Somebody asked me again the other day. Why do I like racing old cars? An oft-posed question for which I have a ready answer. It's partly because I get to drive something that was at the top of the pile when it was current. A session behind the wheel of a factory Maserati 250F
once handled by Fangio is the equivalent of lapping in Hamilton's Mercedes. Times have changed and so has the technology, not to mention the money, but the analogy is still relevant. The other reason I like old cars is that the designers had yet to dabble with the science of grip, the stick to the road that comes from slick tyres, and especially, aerodynamics like wings, tunnels, diffusers and the like. The effects of which are invisible and, initially, hard to manage. A downforce car gives you very little tactile information because it has to be stiff enough to withstand the downward pressure without being pushed to the ground, and in most cases, the suspension will not have any droop travel either. This is simply the ability for the wheels to drop down when the chassis rises (or the wheels fall into a dip in the road) and it is because aerodynamicists want to stop air getting under the car and lifting it. That would reduce the weight pushing the tyres to the ground and reduce the grip.
Not Mark Hales driving...
Having mentioned weight, the driver of an older - i.e. non-downforce-equipped car - is still in a position to influence its effective weight distribution simply by using the steering, accelerator and brakes. An accessible instance of this done to perfection was (and still is) available most weekends of the season in the Formula Ford 1600 category, which for so many years was the training ground for anybody and everybody that aspired to any kind of professional career on the circuits. Formula Ford was a basic racing car, with a Cortina engine and Hewland gearbox in the back, the driver lying down in the middle and skinny wheels and tyres at each corner. It was where Ayrton Senna and Emerson Fittipaldi, Nigel Mansell and all the greats began their careers. Formula Ford dates from the 1960s so it is also a blueprint for a great many historic racers.
Formula Ford has always been fantastically competitive and picking apart the optimum technique could take a whole book, but let's just study how a driver uses the brakes - which results in the largest amount of weight transfer - and how the car is designed to let them optimise that. The power is relatively limited (and in theory, everybody has a similar 105hp or thereabouts) and there is no limited-slip differential to prevent the wheels spinning. If a driver encounters even a tiny bit of wheel spin, the loss of drive is akin to backing off the accelerator and three people will tow past down the next straight. So the car designers would engineer as much grip into the back end as possible.
If you're fast in Formula Ford...
The weight distribution would also be arranged to favour this as far as the regulations would allow (although there is only so much you can rearrange with a gearbox, engine and driver inside a certain length), the camber and castor, anti squat and anti dive would all be configured to keep the tyres in as much contact with the road as possible and to do whatever made them work most effectively. The springs and dampers would be as supple as possible to do likewise while still controlling the body.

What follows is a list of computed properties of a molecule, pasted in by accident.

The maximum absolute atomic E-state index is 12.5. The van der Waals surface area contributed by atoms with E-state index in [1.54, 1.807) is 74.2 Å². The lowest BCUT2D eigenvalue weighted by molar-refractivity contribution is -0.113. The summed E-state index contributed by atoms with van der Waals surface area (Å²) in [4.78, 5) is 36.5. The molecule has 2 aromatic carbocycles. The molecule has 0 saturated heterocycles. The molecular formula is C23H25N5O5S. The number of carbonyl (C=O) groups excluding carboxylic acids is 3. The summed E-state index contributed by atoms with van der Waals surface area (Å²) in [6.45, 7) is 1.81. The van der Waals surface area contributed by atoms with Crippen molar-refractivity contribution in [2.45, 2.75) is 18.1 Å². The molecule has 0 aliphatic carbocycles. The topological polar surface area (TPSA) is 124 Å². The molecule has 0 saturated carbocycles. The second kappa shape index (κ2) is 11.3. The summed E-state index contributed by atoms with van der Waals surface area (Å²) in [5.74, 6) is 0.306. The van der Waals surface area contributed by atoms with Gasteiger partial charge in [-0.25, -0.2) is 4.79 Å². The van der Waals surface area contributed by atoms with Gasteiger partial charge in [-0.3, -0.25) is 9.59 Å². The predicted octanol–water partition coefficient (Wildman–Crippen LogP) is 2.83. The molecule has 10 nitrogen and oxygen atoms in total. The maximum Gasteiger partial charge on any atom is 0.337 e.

There would then be a trade off with the front end. It would need to be firm enough in order to stop the car rolling (and affecting the back end) but not so much that the car pushes wide (or understeers) whatever the driver does. Invariably though, the designer would accept some understeer, because it allowed a good guy to keep his foot in it. When the tail slides, you can control it so far, but eventually, you have to lift off.
The same good guys then developed a technique which was to take a load of speed deep into the turn and squeeze the brakes very firmly, then ease the wheel gently towards the apex. As the weight shifted forwards the front tyres gained some extra grip, the car lost its tendency to understeer and pitched around its nose. The trick was to thump the accelerator to the floor at exactly the right moment, sit the weight back on the rear wheels while catching the incipient slide with the slightest dab of opposite lock - before straightening up the steering and letting the drift carry them around the turn. As always, it is the timing that is the key and in this instance, it was beautiful to watch at the top level.
... you should be fast in anything!
The Sennas of the world would approach, say, Paddock Hill Bend, in a line, sweeping up and across the gradient to the crest, then one by one in a kind of synchronised dance, the cars would appear not to turn so much as perform a corkscrew motion about their axis. The nose would go down, the tail would come up and they would appear to swivel around a point somewhere in the middle of the car. Then came the crack as the power went back on. Same point every time, one after another, like a fusillade. The cars would formation drift in a snake, curving round the line, each of them yawing at an angle of no more than 10 degrees. It was perfect choreography.